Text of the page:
For example, from my earliest years, my mother would tell me to sit in the corner, read my book and pretend I do not exist. This feeling of not existing was confirmed when my school teacher would do the same thing because I was two years younger yet more advanced in reading skills than my peers. Until I learned about aphantasia and SDAM, I have lived in the energy of “not being”. Not being worthy; not being relevant; not being wanted; not being a person who exists. As if to underscore the fact that “I do not exist”, when both my parents died, I discovered that I was not mentioned in their wills. I truly did not exist in their eyes.

So I meditated on all of this and realised that because I have aphantasia and SDAM, all I am hanging on to is the hurt; the emotion of that little girl. I can’t visualise or remember any actual events, and I don’t even feel the hurt any more. I just have a shopping list of emotions that do bubble up when triggered because the child I was did not exist in a world I very much wanted to exist in.

I also realised that the traumas could have been a whole lot worse if I had been able to picture them in my mind over all these years, and I realised that I had been keeping a shopping list of fearful events alive in my mind – not the actual events. Continuing to live in the energy of my traumas is a habit, and like many other habits, it is detrimental and hard to break, but I hold the perfect gift to be able to easily let go of these things. If I let them go and don’t keep worrying over them, SDAM and aphantasia together will let them just dissolve into non-existence, and I can heal.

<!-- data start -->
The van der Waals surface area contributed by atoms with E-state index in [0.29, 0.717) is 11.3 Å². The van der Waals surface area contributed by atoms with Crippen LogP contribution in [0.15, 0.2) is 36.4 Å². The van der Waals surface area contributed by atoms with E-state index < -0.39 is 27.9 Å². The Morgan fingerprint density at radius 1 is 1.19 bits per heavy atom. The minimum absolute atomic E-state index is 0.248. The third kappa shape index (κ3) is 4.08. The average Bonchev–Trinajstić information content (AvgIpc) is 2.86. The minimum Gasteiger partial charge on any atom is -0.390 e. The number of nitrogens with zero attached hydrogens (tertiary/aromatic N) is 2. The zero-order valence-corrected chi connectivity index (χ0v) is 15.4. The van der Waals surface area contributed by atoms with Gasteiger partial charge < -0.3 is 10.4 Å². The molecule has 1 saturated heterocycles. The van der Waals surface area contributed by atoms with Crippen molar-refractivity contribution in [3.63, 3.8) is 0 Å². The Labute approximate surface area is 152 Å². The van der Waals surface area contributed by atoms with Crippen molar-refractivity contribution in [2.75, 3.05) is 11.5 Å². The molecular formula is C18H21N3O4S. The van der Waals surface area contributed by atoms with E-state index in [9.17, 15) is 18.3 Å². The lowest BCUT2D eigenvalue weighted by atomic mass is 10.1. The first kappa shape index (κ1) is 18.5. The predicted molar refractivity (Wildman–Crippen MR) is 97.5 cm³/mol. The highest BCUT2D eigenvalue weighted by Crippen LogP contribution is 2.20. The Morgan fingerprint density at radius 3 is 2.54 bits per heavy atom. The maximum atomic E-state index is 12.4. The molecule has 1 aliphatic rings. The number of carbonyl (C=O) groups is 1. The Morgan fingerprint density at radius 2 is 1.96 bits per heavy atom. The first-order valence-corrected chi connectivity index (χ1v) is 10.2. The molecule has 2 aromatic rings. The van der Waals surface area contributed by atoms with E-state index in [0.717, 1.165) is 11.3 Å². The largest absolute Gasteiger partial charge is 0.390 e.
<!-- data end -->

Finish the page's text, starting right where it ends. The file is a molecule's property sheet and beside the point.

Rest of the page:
Healing from Trauma – Aphantasia and SDAM Are Gifts

When my book was published in February 2023, and I held the first paperback copy in my hand, I finally found the switch that allowed me to step back from abuse, abandonment, grief, PTSD and more. I can read that book as if it is written by another person. I am no longer attached to my past. And that is a good thing.

I could choose to feel that I am different, deficient in some manner. I could choose to believe that I have missed out on experiences and memories, or I could choose to sit in the energy of “Poor Me.” But I don’t. I find that knowing that aphantasia and SDAM are part of who I am, that I am not weird or crazy, and that I am not even unique—because there are all of you who are reading this and who know exactly what I am saying—is something that allows me to heal the hurts of my life. 

I believe that knowing about the research and gathering of knowledge and stories that is happening is the very ground that the future lies upon and will ensure that awareness grows.  I believe that we are seeing the early stages of the next level of human evolution and that, in our diversity, we are the ones leading the way.